âž¤ Type the following formula in cell **E8**,

`=C8*D8*$C$4`

In the formula, cells **C8 **and **D8** are relatively referred. So, if we drag cell **E8**, cell **C8 **and **D8 **will change in the formula. But cell **C4** wonâ€™t change because it has absolute reference.

âž¤ Press **ENTER**

As a result, we will get the *Interest *for the first entry.

Now,

âž¤ Drag cell **E8** to the end of your dataset.

As a result, we will get the *Interest *for all of the entries.

Now, if you click on any of the cells of column **E **except **E8**, you will see that the relatively referred cells have been changed in the formula bar but the absolutely referred cell has remained the same.

**Related Content: How to Use Cell References in Excel Formula (All Possible Ways)**

### 2. Relative Reference for a Range of Cells

You can also use relative references for a range of cells. Consider the following example, you want to find out the total price for pen, pencil and notebook for different customers. The unit price for those items is given in cell **C4:C6**.

âž¤ Type the following formula in cell **E9**,

`=D9:D11*$C$4:$C$6`

Here,** D9:D11 **is the selected range of cells with relative reference and** $C$4:$C$6 **is the selected range of cells with absolute reference.

âž¤ Press **ENTER**.

You will automatically get the value in the **E10 **and** E11 **cells along with cell **E9**.

Now,

âž¤ Copy the cell **E9 **and paste in cell **E12 **and **E15**.

As a result, you will get the prices of the items for all of the customers.

Now, if you click on any cell from **E12 to E17** you will see that the range of relatively referred cells has been changed but the range of absolutely referred cells has remained constant.

**Read More:** **Excel VBA: Insert Formula with Relative Reference (All Possible Ways)**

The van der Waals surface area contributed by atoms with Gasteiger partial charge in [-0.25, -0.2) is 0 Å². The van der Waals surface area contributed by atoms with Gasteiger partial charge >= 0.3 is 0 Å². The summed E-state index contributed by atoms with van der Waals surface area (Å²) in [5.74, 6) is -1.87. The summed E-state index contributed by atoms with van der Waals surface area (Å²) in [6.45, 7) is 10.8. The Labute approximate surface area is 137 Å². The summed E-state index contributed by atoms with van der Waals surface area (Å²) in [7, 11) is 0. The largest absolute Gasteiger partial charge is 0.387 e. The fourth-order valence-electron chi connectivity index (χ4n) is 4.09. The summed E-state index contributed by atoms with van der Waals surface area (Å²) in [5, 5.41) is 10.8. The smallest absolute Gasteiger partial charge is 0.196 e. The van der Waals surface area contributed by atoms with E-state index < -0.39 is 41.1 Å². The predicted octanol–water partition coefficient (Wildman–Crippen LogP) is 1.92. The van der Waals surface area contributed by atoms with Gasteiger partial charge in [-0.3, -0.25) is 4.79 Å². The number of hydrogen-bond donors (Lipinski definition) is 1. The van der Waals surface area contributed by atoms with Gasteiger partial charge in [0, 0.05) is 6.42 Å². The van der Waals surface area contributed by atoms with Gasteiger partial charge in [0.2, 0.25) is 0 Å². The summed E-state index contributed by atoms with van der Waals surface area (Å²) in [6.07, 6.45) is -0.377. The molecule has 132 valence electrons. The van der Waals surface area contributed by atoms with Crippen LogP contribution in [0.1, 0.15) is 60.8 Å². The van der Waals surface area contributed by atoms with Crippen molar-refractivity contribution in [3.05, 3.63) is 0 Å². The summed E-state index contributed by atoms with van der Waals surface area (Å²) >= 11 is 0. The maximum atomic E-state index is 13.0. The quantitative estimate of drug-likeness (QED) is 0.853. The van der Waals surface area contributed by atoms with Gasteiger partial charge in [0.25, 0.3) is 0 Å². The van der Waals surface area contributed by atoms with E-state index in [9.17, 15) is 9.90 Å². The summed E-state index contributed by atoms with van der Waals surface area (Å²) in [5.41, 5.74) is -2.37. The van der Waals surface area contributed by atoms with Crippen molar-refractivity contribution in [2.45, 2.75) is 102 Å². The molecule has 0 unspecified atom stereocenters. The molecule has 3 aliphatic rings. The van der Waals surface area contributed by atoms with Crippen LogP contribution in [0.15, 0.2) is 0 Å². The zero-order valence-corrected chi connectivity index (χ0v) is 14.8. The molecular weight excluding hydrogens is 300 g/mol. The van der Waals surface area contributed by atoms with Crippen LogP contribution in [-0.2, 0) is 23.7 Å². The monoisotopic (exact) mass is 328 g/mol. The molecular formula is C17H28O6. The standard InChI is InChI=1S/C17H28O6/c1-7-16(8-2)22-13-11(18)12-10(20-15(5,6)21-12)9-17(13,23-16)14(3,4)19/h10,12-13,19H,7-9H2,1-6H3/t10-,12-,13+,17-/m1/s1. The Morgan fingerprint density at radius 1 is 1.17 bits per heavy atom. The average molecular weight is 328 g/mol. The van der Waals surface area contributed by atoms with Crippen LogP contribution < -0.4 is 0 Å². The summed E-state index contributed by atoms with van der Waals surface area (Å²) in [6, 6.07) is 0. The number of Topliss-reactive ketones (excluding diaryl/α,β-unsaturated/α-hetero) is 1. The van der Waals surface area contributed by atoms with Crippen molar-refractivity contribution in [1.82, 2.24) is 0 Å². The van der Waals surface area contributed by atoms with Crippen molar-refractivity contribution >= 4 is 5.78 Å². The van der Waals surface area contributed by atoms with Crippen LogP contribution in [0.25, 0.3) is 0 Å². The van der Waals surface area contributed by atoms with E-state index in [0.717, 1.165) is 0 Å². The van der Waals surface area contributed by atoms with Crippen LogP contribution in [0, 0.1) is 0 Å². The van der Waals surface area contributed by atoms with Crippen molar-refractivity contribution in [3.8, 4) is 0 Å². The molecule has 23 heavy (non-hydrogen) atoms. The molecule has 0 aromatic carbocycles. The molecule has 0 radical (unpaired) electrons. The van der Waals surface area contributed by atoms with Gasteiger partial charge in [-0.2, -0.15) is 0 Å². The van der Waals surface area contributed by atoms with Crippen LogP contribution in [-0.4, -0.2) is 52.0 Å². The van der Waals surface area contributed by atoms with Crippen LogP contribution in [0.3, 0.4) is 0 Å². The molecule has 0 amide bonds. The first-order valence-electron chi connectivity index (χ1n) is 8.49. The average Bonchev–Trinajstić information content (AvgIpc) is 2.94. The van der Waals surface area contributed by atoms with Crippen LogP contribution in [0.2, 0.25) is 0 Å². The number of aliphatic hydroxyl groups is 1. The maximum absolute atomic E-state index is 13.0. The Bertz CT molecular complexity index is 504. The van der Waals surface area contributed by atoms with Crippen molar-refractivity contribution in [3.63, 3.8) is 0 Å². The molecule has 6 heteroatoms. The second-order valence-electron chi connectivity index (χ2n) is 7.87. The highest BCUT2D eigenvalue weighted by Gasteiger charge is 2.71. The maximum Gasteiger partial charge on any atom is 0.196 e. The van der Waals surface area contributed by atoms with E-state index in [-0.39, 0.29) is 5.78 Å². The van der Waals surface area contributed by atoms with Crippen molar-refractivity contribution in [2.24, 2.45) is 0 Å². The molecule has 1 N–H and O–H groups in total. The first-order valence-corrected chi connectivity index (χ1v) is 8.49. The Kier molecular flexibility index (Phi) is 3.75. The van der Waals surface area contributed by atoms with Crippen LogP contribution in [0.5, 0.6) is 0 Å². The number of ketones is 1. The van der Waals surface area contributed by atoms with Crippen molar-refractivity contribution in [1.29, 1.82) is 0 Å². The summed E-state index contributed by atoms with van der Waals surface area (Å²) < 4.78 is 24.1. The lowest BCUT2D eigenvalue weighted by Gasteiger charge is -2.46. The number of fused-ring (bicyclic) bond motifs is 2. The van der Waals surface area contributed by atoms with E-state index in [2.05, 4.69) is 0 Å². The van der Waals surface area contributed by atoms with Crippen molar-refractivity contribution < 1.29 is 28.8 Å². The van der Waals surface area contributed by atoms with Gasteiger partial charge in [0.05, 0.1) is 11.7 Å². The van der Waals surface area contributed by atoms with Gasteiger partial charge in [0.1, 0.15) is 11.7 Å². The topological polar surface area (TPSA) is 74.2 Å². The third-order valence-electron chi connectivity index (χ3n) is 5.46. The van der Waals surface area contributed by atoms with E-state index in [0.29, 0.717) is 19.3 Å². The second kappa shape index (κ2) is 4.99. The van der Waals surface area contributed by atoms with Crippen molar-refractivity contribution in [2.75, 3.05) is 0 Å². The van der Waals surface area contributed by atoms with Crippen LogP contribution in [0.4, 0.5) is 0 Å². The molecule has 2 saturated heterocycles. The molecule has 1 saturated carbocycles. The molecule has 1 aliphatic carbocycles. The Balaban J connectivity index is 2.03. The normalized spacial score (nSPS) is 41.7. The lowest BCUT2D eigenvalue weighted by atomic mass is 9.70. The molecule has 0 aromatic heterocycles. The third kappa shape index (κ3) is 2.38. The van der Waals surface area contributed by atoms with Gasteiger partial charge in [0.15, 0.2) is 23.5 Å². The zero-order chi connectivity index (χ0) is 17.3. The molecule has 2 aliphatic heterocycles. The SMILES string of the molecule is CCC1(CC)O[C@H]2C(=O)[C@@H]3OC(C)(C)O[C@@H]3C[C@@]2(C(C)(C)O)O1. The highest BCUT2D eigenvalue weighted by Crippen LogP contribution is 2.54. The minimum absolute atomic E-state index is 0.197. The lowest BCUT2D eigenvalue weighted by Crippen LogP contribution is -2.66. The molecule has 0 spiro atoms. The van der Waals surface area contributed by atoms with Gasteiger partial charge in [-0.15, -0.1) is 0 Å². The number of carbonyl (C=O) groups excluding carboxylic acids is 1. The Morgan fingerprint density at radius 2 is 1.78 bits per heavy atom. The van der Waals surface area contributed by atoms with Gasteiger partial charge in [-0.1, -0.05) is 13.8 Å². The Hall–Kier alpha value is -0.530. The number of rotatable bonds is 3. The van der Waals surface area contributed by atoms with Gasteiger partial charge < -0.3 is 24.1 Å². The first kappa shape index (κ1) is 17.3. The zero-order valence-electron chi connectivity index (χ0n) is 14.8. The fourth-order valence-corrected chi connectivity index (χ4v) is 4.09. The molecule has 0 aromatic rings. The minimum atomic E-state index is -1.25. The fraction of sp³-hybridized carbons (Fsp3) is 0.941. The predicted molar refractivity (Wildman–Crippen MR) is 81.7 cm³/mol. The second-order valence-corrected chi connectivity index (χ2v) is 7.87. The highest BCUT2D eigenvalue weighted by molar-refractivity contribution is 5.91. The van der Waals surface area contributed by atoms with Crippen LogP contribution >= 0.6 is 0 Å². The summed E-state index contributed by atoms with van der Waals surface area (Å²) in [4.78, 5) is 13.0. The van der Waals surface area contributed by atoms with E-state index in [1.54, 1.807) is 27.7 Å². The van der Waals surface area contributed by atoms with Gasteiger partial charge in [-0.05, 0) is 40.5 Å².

**Similar Readings**

**Cell ReferenceÂ in Excel VBA (8 Examples)****Absolute Cell Reference in Excel (4 Examples)****Difference Between Absolute and Relative Reference in Excel****Excel Sheet Name in Formula Dynamic (3 Approaches)****How to Reference Cell by Row and Column Number in Excel (4 Methods)**

### 3. Reference across Different Sheets

You can **refer to a cell relatively or absolutely in a formula** from a different worksheet of the same workbook. Suppose you have data of some deposits in the sheet named*Â Deposit* and want to use these data to calculate interest for different deposits in the sheet named *Interest*.

Now,

âž¤ Type the following formula in cell **C5 **of the *Interest *sheet,

`=Deposit!C8*Deposit!D8*Deposit!$C$4`

Here, **Deposit!C8 **and **Deposit!D8 **are used to refer the cells **C8 **and **D8 **of the *Deposit *sheet relatively and **Deposit!$C$4 **are used to refer to the cell **C4 **of the *Deposit *sheet absolutely.

âž¤ Press **ENTER**.

As a result, you will get the *Interest *for the first deposit.

After that

âž¤ Drag cell **C5 **to the end of your dataset.

So, you will get the *Interest *for all of the deposits.

Now, if you click on any cells of column **C** except **C5**, you will see that the relatively referred cells of the other sheet have been changed but the absolutely referred cell has remained the same.

**Related Content:** **Reference Another Sheet in Excel (3 Methods)**

## Conclusion

Relative cell reference becomes very handy when you have to work with a large dataset and have to apply the same formula over multiple cells. I hope you have found this article useful, understand the relative cell reference example and are ready to utilize it. If you have any kind of confusion, please leave a comment.